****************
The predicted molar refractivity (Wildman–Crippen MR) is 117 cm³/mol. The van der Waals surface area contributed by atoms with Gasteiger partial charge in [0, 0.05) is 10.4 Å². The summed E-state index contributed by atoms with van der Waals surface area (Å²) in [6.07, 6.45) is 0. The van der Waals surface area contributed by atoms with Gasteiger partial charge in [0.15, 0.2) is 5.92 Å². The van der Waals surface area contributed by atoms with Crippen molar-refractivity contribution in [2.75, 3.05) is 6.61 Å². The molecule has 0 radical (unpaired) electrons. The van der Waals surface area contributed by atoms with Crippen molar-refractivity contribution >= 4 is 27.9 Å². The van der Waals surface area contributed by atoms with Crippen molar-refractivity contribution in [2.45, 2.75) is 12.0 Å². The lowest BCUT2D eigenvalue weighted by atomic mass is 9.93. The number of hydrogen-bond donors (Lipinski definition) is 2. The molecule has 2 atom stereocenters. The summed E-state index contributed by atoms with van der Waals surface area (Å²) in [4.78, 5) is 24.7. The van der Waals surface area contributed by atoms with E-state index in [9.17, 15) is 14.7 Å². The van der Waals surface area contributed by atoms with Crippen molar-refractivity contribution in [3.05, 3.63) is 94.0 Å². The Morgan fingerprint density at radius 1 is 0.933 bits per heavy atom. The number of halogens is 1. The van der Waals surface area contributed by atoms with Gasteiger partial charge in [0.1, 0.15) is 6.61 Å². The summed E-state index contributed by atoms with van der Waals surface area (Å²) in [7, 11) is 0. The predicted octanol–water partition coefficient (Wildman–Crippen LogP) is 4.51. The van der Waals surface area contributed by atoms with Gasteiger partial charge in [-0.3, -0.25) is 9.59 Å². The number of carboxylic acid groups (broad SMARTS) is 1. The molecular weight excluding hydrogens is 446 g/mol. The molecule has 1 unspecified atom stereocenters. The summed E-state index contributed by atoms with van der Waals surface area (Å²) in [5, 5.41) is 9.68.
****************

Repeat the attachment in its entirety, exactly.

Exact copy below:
The predicted molar refractivity (Wildman–Crippen MR) is 117 cm³/mol. The van der Waals surface area contributed by atoms with Gasteiger partial charge in [0, 0.05) is 10.4 Å². The summed E-state index contributed by atoms with van der Waals surface area (Å²) in [6.07, 6.45) is 0. The van der Waals surface area contributed by atoms with Gasteiger partial charge in [0.15, 0.2) is 5.92 Å². The van der Waals surface area contributed by atoms with Crippen molar-refractivity contribution in [2.75, 3.05) is 6.61 Å². The molecule has 0 radical (unpaired) electrons. The van der Waals surface area contributed by atoms with Crippen molar-refractivity contribution >= 4 is 27.9 Å². The van der Waals surface area contributed by atoms with Crippen molar-refractivity contribution in [2.45, 2.75) is 12.0 Å². The lowest BCUT2D eigenvalue weighted by atomic mass is 9.93. The number of hydrogen-bond donors (Lipinski definition) is 2. The molecule has 2 atom stereocenters. The summed E-state index contributed by atoms with van der Waals surface area (Å²) in [4.78, 5) is 24.7. The van der Waals surface area contributed by atoms with E-state index in [9.17, 15) is 14.7 Å². The van der Waals surface area contributed by atoms with Crippen molar-refractivity contribution in [3.05, 3.63) is 94.0 Å². The Morgan fingerprint density at radius 1 is 0.933 bits per heavy atom. The number of halogens is 1. The van der Waals surface area contributed by atoms with Gasteiger partial charge in [0.1, 0.15) is 6.61 Å². The summed E-state index contributed by atoms with van der Waals surface area (Å²) in [7, 11) is 0. The predicted octanol–water partition coefficient (Wildman–Crippen LogP) is 4.51. The van der Waals surface area contributed by atoms with Gasteiger partial charge in [-0.3, -0.25) is 9.59 Å². The number of carboxylic acid groups (broad SMARTS) is 1. The molecular weight excluding hydrogens is 446 g/mol. The molecule has 1 unspecified atom stereocenters. The summed E-state index contributed by atoms with van der Waals surface area (Å²) in [5, 5.41) is 9.68.